Since the new sentencing guidelines were introduced in February 2016, health and safety failings have become increasingly expensive for construction companies, who must also keep on top of changing regulations. Ian McKinnon offers a solution.
While prioritising health and safety is a moral obligation for any organisation, it also makes good business sense, especially as the cost of getting health & safety wrong continues to rise.
Impact of legislation
Since the introduction of the new sentencing guidelines for health and safety offences in February 2016, which set out to ensure it wasn’t “cheaper to offend than to take the appropriate precautions”, fines for health & safety offences have skyrocketed.
The average fine per conviction pre-guidelines in 2015/16 was £57,735, while the average fine per conviction in 2018/19 soared to £107,000.
In the construction industry in 2018/19, there were 158 prosecution cases with 146 (92%) resulting in a conviction for at least one offence and a total of £15.7million in fines. Million-pound fines are now commonplace and, notably, since the introduction of the guidelines, a death no longer needs to occur for large fines of over £1m to apply. What’s more, it is now the risk of harm that is recognised as the offence so increasingly large fines are being handed down without any actual harm taking place.
If hefty and rising fines aren’t enough of a cause for concern, indirect costs of health and safety failings must also be taken into account.
The Royal Society for the Protection of Accidents (RoSPA) suggests most organisations do not know what accidents and ill-health really cost them in time and money with a common misconception being that most accident and incident costs are recoverable through insurance.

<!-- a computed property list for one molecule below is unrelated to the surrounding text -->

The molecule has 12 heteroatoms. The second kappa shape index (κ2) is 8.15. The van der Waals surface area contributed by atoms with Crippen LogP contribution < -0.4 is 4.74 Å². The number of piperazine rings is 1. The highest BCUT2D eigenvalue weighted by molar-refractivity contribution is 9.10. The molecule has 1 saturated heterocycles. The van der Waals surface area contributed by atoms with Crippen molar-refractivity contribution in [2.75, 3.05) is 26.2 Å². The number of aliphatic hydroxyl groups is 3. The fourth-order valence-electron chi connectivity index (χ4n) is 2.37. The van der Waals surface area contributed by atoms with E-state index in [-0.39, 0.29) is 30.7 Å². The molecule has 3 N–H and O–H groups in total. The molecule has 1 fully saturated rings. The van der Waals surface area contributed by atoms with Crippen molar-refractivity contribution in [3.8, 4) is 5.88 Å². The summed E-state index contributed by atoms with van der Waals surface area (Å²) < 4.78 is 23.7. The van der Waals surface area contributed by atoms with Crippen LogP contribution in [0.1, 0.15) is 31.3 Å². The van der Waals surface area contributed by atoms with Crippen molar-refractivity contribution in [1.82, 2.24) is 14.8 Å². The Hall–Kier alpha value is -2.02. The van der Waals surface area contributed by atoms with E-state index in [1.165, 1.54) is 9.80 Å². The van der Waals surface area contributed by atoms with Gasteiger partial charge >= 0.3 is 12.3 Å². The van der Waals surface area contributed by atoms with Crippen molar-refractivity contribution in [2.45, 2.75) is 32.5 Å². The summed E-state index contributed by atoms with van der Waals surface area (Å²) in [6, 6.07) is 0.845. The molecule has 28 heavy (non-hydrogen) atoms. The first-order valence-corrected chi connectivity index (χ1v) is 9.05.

Uninsured costs to consider include: the cost of incident investigation; business disruption; project delays; legal costs; repairs to plant & equipment and sick pay; extra wages and temporary labour. The impact of reputational damage can also be significant resulting in a loss of new or repeat business and deterring investment.
Cost to the economy
There are also implications of health & safety failings for the economy at large. Around two million working days were lost in construction each year between 2016/17 and 2018/19 with 19% due to workplace injury and 81% due to work-related illness. The total cost to the economy of workplace injury and new cases of work-related ill health in construction in 2018/19 is estimated at £1.2bn which accounts for 8% of the total cost.
Managing the supply chain
With the construction industry characterised by a large number of contractors and sub-contractors, one of the most challenging aspects of managing health and safety in the sector is ensuring compliance throughout the supply chain. Anyone engaging contractors has health and safety responsibilities, both for the contractors and anyone else that could be affected by their activities. Therefore a contractor assessment process needs to be in place.
Companies can carry out contractor assessment themselves but constantly changing rules and regulations make it a complicated and costly process so it is rarely efficient or effective for them to do so. This is where third party accreditation bodies such as CHAS come in. For example, CHAS’s alert system notifies contractors when insurance policies and health and safety qualifications are about to expire helps to ensure contractors’ qualifications are up-to-date.
CHAS recently introduced its Common Assessment Standard (CAS) available which offers businesses a single, complete risk management solution. Led by Build UK and the Civil Engineering Contractors Association (CECA), the Common Assessment Standard replaces a multitude of prequalification schemes with a simplified process based on a single industry-agreed questionnaire. Over 30 of the construction industry’s biggest names have announced their support for the scheme since it was launched in May 2019.
Ian McKinnnon is managing director of CHAS.